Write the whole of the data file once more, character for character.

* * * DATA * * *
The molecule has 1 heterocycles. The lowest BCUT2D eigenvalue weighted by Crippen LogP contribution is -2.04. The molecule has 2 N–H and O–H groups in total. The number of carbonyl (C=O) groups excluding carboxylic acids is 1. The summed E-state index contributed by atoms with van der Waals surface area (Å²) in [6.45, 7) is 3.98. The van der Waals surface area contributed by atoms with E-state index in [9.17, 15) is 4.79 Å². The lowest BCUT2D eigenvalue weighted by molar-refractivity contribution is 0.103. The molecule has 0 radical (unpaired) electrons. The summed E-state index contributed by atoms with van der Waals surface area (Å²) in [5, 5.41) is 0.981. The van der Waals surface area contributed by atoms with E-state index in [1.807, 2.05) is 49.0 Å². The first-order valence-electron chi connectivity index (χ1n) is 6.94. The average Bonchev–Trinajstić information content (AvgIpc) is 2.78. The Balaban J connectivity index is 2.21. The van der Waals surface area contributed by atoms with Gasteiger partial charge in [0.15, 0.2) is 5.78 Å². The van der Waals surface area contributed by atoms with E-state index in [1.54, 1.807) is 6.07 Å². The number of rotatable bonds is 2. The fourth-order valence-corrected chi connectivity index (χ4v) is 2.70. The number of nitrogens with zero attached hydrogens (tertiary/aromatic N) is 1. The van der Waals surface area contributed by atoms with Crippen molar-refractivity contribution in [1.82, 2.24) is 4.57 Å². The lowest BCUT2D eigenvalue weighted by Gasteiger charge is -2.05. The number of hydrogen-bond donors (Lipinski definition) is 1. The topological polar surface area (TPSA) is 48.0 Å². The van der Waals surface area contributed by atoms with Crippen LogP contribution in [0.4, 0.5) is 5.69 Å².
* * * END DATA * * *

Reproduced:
The molecule has 1 heterocycles. The lowest BCUT2D eigenvalue weighted by Crippen LogP contribution is -2.04. The molecule has 2 N–H and O–H groups in total. The number of carbonyl (C=O) groups excluding carboxylic acids is 1. The summed E-state index contributed by atoms with van der Waals surface area (Å²) in [6.45, 7) is 3.98. The van der Waals surface area contributed by atoms with E-state index in [9.17, 15) is 4.79 Å². The lowest BCUT2D eigenvalue weighted by molar-refractivity contribution is 0.103. The molecule has 0 radical (unpaired) electrons. The summed E-state index contributed by atoms with van der Waals surface area (Å²) in [5, 5.41) is 0.981. The van der Waals surface area contributed by atoms with E-state index in [1.807, 2.05) is 49.0 Å². The first-order valence-electron chi connectivity index (χ1n) is 6.94. The average Bonchev–Trinajstić information content (AvgIpc) is 2.78. The Balaban J connectivity index is 2.21. The van der Waals surface area contributed by atoms with Gasteiger partial charge in [0.15, 0.2) is 5.78 Å². The van der Waals surface area contributed by atoms with E-state index in [1.54, 1.807) is 6.07 Å². The number of rotatable bonds is 2. The fourth-order valence-corrected chi connectivity index (χ4v) is 2.70. The number of nitrogens with zero attached hydrogens (tertiary/aromatic N) is 1. The van der Waals surface area contributed by atoms with Crippen molar-refractivity contribution in [1.82, 2.24) is 4.57 Å². The lowest BCUT2D eigenvalue weighted by Gasteiger charge is -2.05. The number of hydrogen-bond donors (Lipinski definition) is 1. The topological polar surface area (TPSA) is 48.0 Å². The van der Waals surface area contributed by atoms with Crippen LogP contribution in [0.4, 0.5) is 5.69 Å².